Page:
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ERIC Number: ED012710
Record Type: RIE
Publication Date: 1967
Pages: 42
Abstractor: N/A
Reference Count: 0
ISBN: N/A
ISSN: N/A
SCHOOL DAYS.
BEKER, JEROME; AND OTHERS
TO DETERMINE WHETHER PUBLIC SCHOOL EDUCATION IS "DIFFERENT" IN INNER CITY, SUBURBAN, AND RURAL ENVIRONMENTS, THIS OBSERVATIONAL PILOT STUDY UNDERTOOK TO DEFINE TEACHER AND PUPIL PERCEPTION AND EXPECTATION OF SCHOOL. A FIRST- AND A SIXTH-GRADE CLASS IN EACH OF THE THREE ENVIRONMENTS WAS OBSERVED IN DEPTH, WITH TEACHERS AND STUDENTS ASKED TO RESPOND TO FIVE QUESTIONS ON WHAT THEY CONSIDERED AN "IDEAL STUDENT." ONLY SIXTH-GRADE DATA WERE USED (FIRST GRADES WERE HARDER TO DIFFERENTIATE, EITHER BECAUSE FEWER LEARNED PATTERNS OR SIMILAR TREATMENT OF YOUNG CHILDREN BY TEACHERS). SCHOOL RECORDS SHOWED STUDENT BACKGROUND, APPARENT ABILITY, AND ACHIEVEMENT DIFFERED PREDICTABLY (RURAL AND INNER CITY STUDENTS APPEARED LESS ABLE AND/OR LESS EFFECTIVELY EDUCATED, SUBURBAN STUDENTS WERE MOST HOMOGENEOUS, INNER CITY AND RURAL SIXTH GRADES SERVED AN OLDER AND WIDER AGE RANGE, INNER CITY INTELLIGENCE AND ACHIEVEMENT SCORES WERE MOST VARIABLE). INNER CITY PUPIL ATTITUDES PROVED NEGATIVE--SUBURBAN, POSITIVE AND RURAL, PASSIVE. ALTHOUGH ALL THREE TEACHERS WERE COMMITTED TO THEIR WORK, ALL REINFORCED BEHAVIOR ALREADY THERE, AND EACH CLASSROOM WAS NEGATIVE AND DAMAGING IN SOME RESPECTS. THE INNER CLASS HAD A CUSTODIAL ATMOSPHERE, THE SUBURBAN CLASS SEEMED "PREP," AND THE RURAL CLASS WAS ONLY BEING EDUCATED FOR RURAL LIFE. THIS DOCUMENT WILL BE PUBLISHED IN "AMONG THE PEOPLE--ENCOUNTERS WITH THE POOR." BY BASIC BOOKS, 404 PARK AVENUE SOUTH, NEW YORK, NEW YORK 10016, IN 1968. (AF)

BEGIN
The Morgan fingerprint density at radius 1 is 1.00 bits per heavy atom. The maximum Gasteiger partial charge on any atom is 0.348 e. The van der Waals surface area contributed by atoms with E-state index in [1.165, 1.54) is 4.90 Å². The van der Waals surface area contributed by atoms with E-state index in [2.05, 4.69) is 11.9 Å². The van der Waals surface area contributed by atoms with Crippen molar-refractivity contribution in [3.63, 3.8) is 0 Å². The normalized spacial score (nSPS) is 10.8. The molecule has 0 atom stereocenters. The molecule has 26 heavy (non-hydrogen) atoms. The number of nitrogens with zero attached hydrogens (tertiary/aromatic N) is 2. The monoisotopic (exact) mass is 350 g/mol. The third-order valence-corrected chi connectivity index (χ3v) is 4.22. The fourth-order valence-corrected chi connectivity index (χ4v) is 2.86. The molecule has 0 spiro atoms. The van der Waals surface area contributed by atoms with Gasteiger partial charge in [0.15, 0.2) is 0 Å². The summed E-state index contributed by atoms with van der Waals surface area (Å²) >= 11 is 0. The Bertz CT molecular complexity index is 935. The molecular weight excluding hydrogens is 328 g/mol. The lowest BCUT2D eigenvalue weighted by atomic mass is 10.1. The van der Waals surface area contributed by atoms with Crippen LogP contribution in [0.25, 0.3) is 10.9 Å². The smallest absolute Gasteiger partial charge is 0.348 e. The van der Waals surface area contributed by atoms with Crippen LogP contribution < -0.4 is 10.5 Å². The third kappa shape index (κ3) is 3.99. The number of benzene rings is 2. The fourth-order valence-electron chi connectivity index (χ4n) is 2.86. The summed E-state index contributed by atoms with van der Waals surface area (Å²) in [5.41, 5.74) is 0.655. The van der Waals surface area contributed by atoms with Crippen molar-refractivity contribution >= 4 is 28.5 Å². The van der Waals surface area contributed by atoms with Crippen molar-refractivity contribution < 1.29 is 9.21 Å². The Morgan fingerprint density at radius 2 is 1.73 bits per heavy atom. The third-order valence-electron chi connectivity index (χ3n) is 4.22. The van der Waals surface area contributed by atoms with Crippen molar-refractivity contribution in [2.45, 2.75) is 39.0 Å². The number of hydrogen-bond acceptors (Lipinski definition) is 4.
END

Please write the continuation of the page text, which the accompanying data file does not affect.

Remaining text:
Publication Type: N/A
Education Level: N/A
Audience: N/A
Language: N/A
Sponsor: N/A
Authoring Institution: Syracuse Univ., NY. Youth Development Center.
Identifiers: New York (Syracuse)